Human rights law expert Sharon Hom has told HKFP that “strategic positivity” is needed to confront Beijing on the world stage, and activists should not give up on imperfect platforms such the UN.
In an exclusive interview live-streamed on Facebook, the executive director of Human Rights in China said that the global Covid-19 pandemic had shifted the landscape when it came to China’s place on the world stage.
She pointed to several countries in the World Health Organization which have demanded an independent investigation into the origins of the coronavirus, and said it implied a change in dynamic concerning China’s global leadership ambitions.
“I think there are governments now within the UN – and also outside of the system – who are beginning to take decisions which frankly they were not courageous enough or [had] the political will enough [to do] in the past,” said Hom.
Hom added that Covid-19 has illuminated the consequences of China disrespecting freedom of expression and access to information: “The consequences of trampling on those rights when there is not information to deal with this pandemic – we are seeing the deadly consequences of censorship, information control and a non-transparent governance system.”
Li Wenliang was one of the eight Chinese doctors who were reprimanded by the authorities for “rumour-mongering” after trying to raise the alarm about the virus in December. He died after contracting the disease and was posthumously deemed a “whistleblower.”
‘Recognise the cracks’
Hom gained recognition among Hong Kong pro-democracy protesters following her testimony at a US congressional hearing last September. Her NGO has also made submissions to the UN over Hong Kong’s adherence to the International Covenant on Civil and Political Rights.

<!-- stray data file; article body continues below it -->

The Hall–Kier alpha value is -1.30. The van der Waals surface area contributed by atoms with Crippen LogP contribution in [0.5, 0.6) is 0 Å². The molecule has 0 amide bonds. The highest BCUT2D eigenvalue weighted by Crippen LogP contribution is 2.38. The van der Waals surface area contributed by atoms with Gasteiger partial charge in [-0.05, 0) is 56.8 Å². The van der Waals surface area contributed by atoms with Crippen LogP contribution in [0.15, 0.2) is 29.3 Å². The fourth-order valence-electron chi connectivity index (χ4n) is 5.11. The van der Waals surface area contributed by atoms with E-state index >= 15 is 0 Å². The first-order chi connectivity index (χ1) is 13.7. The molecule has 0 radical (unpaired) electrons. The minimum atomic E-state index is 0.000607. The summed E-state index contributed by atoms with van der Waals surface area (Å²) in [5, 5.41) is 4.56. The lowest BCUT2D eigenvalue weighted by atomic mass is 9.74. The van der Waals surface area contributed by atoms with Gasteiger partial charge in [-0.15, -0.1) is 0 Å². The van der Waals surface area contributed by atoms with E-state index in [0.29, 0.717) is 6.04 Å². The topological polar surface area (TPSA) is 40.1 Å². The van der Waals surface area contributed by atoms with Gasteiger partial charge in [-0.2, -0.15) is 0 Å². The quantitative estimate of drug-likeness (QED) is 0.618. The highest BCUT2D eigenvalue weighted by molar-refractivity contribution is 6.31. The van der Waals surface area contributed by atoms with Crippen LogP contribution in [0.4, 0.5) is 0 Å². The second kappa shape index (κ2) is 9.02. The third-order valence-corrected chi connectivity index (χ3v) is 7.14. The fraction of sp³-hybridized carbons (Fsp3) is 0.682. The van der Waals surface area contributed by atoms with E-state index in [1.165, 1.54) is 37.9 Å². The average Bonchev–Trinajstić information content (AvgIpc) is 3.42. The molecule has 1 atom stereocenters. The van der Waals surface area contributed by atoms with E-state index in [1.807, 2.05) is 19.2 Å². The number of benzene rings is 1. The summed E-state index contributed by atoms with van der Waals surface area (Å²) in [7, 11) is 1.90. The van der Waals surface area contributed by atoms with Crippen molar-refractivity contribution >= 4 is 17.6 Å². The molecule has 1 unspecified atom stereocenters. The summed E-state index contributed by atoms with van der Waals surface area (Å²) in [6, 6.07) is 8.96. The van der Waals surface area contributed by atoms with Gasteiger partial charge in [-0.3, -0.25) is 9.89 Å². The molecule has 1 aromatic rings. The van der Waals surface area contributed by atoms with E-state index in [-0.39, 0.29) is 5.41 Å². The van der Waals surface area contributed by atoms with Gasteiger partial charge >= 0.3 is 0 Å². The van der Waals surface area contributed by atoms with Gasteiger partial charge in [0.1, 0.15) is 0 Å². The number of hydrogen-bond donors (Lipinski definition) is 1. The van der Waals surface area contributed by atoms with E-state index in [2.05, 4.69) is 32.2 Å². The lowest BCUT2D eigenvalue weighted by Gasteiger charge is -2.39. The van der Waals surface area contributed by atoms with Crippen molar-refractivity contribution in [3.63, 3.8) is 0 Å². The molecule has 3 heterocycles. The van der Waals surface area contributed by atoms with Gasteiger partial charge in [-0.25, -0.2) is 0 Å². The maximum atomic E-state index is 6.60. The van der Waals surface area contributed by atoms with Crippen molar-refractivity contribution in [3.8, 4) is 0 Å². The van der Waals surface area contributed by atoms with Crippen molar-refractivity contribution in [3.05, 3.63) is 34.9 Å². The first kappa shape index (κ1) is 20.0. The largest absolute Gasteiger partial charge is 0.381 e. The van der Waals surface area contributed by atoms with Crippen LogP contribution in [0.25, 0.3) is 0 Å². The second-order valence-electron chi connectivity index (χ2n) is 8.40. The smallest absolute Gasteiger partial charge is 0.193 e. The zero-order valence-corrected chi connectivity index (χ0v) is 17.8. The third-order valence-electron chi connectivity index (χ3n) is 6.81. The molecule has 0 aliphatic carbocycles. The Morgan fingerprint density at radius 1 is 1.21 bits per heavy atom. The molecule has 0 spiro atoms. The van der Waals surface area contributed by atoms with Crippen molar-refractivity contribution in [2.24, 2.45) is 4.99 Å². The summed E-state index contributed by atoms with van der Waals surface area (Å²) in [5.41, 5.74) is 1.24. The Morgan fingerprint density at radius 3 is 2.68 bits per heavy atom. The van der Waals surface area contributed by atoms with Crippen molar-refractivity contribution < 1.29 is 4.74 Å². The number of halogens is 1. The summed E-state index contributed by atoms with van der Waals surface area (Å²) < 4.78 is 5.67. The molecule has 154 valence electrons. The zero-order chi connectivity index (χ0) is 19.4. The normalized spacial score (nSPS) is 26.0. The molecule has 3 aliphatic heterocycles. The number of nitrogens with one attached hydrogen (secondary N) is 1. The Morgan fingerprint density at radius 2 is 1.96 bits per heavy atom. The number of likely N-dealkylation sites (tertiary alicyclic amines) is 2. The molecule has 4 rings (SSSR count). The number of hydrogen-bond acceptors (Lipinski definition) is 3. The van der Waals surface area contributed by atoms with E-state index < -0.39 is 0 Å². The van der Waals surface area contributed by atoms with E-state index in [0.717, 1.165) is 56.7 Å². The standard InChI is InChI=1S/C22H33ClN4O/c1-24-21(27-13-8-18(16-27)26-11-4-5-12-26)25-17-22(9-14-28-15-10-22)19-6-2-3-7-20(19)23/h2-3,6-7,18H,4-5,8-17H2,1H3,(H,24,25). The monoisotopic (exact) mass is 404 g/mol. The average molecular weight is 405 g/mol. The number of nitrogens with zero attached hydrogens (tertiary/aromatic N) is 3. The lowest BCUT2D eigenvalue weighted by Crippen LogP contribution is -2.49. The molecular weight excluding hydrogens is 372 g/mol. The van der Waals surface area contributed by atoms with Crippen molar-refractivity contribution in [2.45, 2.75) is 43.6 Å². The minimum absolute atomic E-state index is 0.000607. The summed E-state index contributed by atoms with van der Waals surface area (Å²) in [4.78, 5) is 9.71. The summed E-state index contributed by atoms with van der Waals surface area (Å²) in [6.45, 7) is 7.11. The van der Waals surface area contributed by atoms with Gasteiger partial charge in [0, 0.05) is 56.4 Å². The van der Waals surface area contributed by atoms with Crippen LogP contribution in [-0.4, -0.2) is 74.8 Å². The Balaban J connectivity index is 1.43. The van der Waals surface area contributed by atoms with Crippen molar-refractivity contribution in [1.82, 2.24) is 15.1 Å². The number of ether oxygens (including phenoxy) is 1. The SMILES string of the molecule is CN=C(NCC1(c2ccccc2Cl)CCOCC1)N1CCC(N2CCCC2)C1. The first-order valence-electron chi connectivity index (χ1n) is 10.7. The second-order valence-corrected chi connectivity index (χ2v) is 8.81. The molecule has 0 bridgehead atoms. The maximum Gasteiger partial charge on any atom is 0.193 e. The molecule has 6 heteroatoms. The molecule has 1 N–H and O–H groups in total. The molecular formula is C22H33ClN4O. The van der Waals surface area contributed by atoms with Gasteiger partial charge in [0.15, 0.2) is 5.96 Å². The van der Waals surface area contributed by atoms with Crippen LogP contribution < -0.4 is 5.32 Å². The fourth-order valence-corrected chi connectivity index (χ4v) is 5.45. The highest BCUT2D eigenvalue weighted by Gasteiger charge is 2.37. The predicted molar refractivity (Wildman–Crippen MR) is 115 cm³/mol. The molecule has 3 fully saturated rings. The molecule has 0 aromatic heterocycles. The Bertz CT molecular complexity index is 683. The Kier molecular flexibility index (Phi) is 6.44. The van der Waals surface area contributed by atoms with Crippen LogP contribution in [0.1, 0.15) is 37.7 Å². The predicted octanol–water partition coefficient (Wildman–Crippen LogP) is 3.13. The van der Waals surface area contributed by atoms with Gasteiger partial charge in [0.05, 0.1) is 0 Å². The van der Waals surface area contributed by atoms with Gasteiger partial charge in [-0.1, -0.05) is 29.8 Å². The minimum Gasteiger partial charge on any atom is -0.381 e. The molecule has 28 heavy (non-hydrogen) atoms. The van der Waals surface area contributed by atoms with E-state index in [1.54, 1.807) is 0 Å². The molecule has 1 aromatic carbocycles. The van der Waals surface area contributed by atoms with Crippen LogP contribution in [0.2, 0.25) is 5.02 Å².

She said on Tuesday that, despite the United Nations’ state-centrism, it is also a system where civil society and non-governmental bodies continue to be supported: “Recognise the openings – if we don’t recognise the cracks, we won’t be able to use them.”
“The fact that I don’t believe we should just give up on imperfect tools, on imperfect forums, on imperfect tribunals, on imperfect procedures does not mean I am optimistic,” she said. “It means that we need to use everything that exists, recognise their limits and imperfections.”
She said there could be a hook for media and civil society to pursue questions over Beijing’s human rights record: “They did not respect their obligations and treaty obligations to Hong Kong. Why would we believe that any representations and promises they make in their candidacy are going to be respected?”
The New York law professor said she believed civil participants can exert pressure on different governments – for instance, the United Kingdom is a signatory of the Sino-British Joint Declaration which outlined “One Country, Two Systems” and the Handover of Hong Kong.
She said London should be expected to speak up for Hong Kong: “We need the UK government to start exercising its role and its function as a joint declaration [signatory,]” she said, in addition to individual parliamentarians and former governors who have been vocal.
She nonetheless added that it is always the people who bring about change – such as in the case of the Hong Kong democracy movement – rather than governments initiating reforms: “The top looks like it’s powerful, looks like it’s controlling everything – but, at the end of the day, it’s bottom-up that’s going to effectuate changes as we saw in Hong Kong… it’s bottom-up.”
She said there are “cracks” in seemingly powerful establishments which are particularly noticeable at times of global crisis. Hom suggested that pro-democracy activists should begin to start thinking “bottom-up” and strategically make use of them.
“We should start some scenario thinking so that – in [the] post-Covid-19 era – we should reject every single call to return to normal. We will not return to normal because the normal state of the world is what brought us to these major… crises that we are in.”
Additional reporting: Tom Grundy.
Correction 21:20: Owing to a misquote, a previous version of this article wrongly stated that China was currently bidding to become a permanent member of the Human Rights Council.